An MLM-based investment scheme that used bitcoin as its transactional currency has gone bust, in Vietnam. A Vietnamese investment scheme that used multi-level-marketing (MLM) and bitcoin as its currency to promise investors returns of 144% a month has come to an end. MLM trading is…
An MLM-based investment scheme that used bitcoin as its transactional currency has gone bust, in Vietnam.
A Vietnamese investment scheme that used multi-level-marketing (MLM) and bitcoin as its currency to promise investors returns of 144% a month has come to an end.
MLM trading is illegal by law in Vietnam, as deemed by the Vietnam Competition Authority (VCA), but that didn’t stop unsuspecting users from pouring money into the scheme.
The Ponzi scheme first surfaced in January this year. It used the domain “fxmt4.us”, seeking participants to register with an account before demanding a minimum deposit of 1 bitcoin, as the buy-in, according to local publication Thanh Hien.
Early investors saw early returns, fueling the interest among residents like farmers at a countryside district in Vietnam. Initially, investors saw 1% in returns a day, for the first month. After the first month, that rate increased exponentially, with returns of 24% for every five days. Over a month, that works up to 144%.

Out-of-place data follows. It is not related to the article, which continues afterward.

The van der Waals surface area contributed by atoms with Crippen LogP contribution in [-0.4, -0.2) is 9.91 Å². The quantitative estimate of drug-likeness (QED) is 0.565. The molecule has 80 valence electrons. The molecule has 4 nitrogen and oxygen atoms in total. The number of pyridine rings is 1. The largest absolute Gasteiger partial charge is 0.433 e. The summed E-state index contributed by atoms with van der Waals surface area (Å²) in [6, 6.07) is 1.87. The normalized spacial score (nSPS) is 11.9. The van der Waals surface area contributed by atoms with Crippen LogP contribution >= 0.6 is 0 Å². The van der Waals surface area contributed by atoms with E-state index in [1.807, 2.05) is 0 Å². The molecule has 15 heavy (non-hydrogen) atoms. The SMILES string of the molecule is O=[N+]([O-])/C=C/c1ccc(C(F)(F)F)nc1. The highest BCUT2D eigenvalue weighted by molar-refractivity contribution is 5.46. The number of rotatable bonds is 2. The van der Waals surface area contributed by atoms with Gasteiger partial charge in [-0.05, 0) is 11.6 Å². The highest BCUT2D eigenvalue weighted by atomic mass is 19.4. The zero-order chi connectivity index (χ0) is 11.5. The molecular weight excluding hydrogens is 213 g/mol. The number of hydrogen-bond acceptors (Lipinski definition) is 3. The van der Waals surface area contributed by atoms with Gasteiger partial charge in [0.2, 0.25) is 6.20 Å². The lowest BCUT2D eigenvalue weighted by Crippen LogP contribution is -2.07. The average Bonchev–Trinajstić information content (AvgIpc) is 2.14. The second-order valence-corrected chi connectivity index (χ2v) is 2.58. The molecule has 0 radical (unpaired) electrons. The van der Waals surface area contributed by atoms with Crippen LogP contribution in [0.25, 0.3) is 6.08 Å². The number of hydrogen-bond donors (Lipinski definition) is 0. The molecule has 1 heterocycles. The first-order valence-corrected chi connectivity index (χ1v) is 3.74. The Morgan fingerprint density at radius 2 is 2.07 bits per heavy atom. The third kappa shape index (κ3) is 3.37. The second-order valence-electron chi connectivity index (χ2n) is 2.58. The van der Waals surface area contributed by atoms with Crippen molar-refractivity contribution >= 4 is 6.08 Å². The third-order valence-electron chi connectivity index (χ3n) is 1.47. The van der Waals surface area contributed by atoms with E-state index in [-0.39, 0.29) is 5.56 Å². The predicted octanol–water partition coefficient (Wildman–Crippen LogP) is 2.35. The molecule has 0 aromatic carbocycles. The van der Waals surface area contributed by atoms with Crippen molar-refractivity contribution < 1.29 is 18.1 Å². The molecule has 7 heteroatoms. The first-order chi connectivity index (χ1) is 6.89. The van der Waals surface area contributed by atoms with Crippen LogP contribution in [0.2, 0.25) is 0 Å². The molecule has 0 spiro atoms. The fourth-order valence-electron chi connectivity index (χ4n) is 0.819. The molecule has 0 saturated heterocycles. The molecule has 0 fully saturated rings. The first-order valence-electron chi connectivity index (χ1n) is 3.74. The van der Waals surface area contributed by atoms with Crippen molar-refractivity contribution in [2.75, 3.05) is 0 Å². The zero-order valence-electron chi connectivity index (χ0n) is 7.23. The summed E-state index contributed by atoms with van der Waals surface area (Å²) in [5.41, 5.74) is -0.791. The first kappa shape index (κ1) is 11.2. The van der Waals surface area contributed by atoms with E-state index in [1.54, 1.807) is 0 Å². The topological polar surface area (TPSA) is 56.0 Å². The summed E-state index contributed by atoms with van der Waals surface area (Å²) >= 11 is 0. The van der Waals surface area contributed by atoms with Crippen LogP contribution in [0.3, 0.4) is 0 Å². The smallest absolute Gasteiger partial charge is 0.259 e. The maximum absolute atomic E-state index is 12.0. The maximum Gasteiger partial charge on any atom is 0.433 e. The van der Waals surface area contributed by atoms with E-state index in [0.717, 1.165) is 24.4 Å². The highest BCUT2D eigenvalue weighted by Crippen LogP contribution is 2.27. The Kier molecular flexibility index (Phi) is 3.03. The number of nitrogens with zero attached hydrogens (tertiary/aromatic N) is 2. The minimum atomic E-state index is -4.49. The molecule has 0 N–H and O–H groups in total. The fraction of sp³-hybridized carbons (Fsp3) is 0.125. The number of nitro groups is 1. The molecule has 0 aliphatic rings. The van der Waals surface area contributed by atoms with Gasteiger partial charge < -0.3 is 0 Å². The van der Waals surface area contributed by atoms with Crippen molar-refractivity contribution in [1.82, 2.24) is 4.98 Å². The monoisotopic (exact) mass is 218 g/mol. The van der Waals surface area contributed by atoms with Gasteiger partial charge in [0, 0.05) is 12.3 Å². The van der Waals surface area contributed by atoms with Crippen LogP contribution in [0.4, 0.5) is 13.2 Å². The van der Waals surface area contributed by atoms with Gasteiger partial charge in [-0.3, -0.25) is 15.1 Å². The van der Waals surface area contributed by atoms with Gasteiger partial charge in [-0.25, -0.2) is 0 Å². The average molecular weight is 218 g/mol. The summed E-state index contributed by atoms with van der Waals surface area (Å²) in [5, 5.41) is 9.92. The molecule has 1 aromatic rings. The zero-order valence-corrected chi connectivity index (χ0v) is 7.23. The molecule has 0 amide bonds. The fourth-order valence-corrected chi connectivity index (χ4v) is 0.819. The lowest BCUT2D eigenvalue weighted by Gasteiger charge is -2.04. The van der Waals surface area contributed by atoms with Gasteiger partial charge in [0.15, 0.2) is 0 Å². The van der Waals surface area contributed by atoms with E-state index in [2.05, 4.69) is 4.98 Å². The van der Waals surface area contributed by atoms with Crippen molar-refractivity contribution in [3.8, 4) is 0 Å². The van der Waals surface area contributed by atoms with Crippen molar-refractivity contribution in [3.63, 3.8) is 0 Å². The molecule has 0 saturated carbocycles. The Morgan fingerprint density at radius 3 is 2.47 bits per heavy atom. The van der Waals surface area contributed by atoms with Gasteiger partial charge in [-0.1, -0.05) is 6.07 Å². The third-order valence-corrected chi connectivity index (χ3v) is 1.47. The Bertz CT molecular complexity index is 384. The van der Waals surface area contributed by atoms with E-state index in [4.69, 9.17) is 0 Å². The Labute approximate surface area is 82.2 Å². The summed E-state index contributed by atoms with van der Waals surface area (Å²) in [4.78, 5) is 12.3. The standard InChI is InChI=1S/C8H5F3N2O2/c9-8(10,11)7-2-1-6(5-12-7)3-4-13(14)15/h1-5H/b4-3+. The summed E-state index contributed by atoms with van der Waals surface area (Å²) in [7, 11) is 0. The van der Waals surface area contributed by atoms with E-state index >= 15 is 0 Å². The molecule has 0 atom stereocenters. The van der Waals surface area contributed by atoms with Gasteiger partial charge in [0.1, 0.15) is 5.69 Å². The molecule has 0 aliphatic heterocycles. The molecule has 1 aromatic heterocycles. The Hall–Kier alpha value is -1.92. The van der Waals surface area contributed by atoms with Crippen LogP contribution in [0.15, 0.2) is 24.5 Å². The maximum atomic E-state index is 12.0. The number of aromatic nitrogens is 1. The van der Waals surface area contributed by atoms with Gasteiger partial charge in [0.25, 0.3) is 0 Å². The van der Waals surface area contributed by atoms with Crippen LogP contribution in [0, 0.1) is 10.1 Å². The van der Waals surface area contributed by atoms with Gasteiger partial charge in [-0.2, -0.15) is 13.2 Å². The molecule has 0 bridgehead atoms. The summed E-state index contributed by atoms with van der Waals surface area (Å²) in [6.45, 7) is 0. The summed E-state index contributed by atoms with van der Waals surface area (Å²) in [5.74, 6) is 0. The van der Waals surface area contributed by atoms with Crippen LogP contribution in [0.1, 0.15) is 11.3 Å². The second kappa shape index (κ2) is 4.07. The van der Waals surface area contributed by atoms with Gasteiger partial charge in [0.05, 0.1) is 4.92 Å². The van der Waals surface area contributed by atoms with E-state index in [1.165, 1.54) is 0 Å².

By May, the scheme was no longer paying out dividends and soon enough, the platform and the domain went offline.
A preliminary investigation by local police revealed 1,900 registered accounts on the platform which saw a total of 1,900 bitcoins deposited, valued at 22 billion Vietnamese Dong (approx. $1.1 million). Hundreds of people, several who registered multiple accounts, lost their investments.
A forensic investigation of the website was unable to determine the location of its server.
In light of an increasing number of bitcoin schemes in eastern Asia, a Vietnamese regulator issued a public statement to its citizens, warning against using bitcoin as an investment. The statement also pointed to the stance taken by the State Bank of Vietnam, which, in 2014, pointedly stated that bitcoin and other virtual currencies are not a legal form of payment or settlement in Vietnam.
While the cryptocurrency isn’t prohibited in the country, a lack of regulation also means that users’ bitcoin payments and deposits aren’t protected by law either.
Despite the unfortunate scheme, Vietnam’s $14 billion remittance industry, a tech-friendly population with an exploding pace of smartphone adoption and its position as one of the fastest-growing economies in the world bears the foundation for a country with ripe potential for adopting digital currencies.
Images from iStock/mattjeacock and Shutterstock.
Last modified: January 25, 2020 11:54 PM UTC